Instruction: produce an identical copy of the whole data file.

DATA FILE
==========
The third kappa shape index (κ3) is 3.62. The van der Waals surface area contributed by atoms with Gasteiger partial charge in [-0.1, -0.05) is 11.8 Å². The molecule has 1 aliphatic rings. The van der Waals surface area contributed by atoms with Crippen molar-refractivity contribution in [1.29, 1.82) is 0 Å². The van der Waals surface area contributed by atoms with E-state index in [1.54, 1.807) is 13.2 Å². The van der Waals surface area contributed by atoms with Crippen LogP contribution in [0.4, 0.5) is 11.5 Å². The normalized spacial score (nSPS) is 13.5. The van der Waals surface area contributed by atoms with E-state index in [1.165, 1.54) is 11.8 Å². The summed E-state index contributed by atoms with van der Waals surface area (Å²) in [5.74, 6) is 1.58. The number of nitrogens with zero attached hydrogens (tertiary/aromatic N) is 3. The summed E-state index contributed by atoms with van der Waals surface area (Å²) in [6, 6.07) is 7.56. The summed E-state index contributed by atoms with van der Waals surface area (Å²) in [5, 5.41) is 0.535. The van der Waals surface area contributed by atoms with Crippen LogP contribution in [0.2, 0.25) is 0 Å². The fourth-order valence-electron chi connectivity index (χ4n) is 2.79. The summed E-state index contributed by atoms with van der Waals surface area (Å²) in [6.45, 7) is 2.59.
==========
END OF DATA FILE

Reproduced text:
The third kappa shape index (κ3) is 3.62. The van der Waals surface area contributed by atoms with Gasteiger partial charge in [-0.1, -0.05) is 11.8 Å². The molecule has 1 aliphatic rings. The van der Waals surface area contributed by atoms with Crippen molar-refractivity contribution in [1.29, 1.82) is 0 Å². The van der Waals surface area contributed by atoms with E-state index in [1.54, 1.807) is 13.2 Å². The van der Waals surface area contributed by atoms with Crippen LogP contribution in [0.4, 0.5) is 11.5 Å². The normalized spacial score (nSPS) is 13.5. The van der Waals surface area contributed by atoms with E-state index in [1.165, 1.54) is 11.8 Å². The summed E-state index contributed by atoms with van der Waals surface area (Å²) in [5.74, 6) is 1.58. The number of nitrogens with zero attached hydrogens (tertiary/aromatic N) is 3. The summed E-state index contributed by atoms with van der Waals surface area (Å²) in [6, 6.07) is 7.56. The summed E-state index contributed by atoms with van der Waals surface area (Å²) in [5, 5.41) is 0.535. The van der Waals surface area contributed by atoms with Crippen LogP contribution in [0.2, 0.25) is 0 Å². The fourth-order valence-electron chi connectivity index (χ4n) is 2.79. The summed E-state index contributed by atoms with van der Waals surface area (Å²) in [6.45, 7) is 2.59.